Saturday, August 12, 2017

A. V. Koshy writes

Swapna Sundari

(First Draft.)

In the first place

We were stretched out on the grass of

Kodappanakunnu palace

This was Thiruvananthapuram, in my early days -

on a tree was a van and the van had a drum -

during Rose Day (5) times

your head cradled on my bosom

and you asked me

who are you?

I am a genius, I said

The people who were passing by looked at me

and thought I was mad

talking to myself

No one ever saw you

with me, in those days

but you were the one always

driving me on

hanging over my shoulder

reading what I wrote first

before the ink dried on the paper

my muse

and though you called me Don Quixote

you believed in me

And then I told you

that I would be mistaken for a love poet and Romantic

but the deeper layers would be there

They dig for them only if you come from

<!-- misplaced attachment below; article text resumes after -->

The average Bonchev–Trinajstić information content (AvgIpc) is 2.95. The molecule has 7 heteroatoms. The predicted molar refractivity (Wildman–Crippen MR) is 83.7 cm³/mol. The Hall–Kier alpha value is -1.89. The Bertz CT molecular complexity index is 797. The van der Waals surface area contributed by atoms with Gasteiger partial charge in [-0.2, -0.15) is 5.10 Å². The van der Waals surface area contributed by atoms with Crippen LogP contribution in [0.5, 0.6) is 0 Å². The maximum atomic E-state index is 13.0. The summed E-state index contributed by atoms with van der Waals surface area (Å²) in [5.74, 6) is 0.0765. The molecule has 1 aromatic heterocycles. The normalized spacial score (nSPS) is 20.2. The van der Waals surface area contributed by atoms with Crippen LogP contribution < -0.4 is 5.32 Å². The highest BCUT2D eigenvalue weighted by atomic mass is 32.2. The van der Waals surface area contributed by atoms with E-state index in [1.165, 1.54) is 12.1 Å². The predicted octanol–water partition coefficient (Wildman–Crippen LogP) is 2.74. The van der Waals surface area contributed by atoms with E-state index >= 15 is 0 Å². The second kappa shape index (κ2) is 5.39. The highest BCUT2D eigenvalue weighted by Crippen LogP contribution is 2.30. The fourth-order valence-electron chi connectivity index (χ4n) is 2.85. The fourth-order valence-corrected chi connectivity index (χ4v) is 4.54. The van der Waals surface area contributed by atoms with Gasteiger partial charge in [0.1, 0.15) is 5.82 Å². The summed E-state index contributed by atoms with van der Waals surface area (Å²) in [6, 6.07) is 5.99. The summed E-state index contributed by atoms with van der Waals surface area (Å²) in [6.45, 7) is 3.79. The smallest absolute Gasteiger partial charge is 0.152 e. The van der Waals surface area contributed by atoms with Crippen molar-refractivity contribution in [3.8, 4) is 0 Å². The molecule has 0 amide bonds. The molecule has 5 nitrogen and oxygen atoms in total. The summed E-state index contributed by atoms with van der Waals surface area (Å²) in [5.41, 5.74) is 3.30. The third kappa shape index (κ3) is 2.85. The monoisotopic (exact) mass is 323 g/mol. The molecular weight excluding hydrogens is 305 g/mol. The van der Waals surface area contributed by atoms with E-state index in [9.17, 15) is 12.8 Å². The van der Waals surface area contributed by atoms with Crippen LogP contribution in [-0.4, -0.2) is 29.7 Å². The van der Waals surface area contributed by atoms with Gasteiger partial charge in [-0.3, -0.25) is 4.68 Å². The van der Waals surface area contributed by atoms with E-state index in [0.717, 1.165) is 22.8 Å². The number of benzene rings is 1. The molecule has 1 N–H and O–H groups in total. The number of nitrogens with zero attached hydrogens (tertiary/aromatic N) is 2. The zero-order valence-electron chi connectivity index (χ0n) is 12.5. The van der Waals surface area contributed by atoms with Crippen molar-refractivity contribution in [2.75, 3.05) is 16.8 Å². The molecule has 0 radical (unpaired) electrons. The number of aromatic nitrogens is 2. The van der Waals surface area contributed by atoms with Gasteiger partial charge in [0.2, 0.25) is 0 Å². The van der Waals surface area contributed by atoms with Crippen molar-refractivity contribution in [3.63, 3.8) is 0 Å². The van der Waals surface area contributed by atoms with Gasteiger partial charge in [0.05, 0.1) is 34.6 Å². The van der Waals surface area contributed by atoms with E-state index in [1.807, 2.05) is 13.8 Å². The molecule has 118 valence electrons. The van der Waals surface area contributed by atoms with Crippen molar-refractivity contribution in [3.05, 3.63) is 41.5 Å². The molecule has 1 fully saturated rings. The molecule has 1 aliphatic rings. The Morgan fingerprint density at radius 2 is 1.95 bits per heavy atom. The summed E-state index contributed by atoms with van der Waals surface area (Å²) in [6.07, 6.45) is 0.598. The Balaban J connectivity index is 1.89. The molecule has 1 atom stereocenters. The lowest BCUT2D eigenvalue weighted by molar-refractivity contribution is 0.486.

I ended

and you looked solemn for just a second

but we were both young

and you too were only growing up, still, actually

somewhere else in Kerala or Calcutta or Delhi or Dum Dum

Fate had not zeroed in on where exactly you came from 

and we had no time

to waste

on grief

except what the world gave us

that we could not escape

like, for me, by my sister's death.

(5) Rose Day was a popular event in TVM. (Thiruvananthapuram, or Trivandrum, the capital of Kerala).
  The best one in my memory was held at Kodpapannakunnu palace.

 Visions of Quixote -- Octavio Ocampo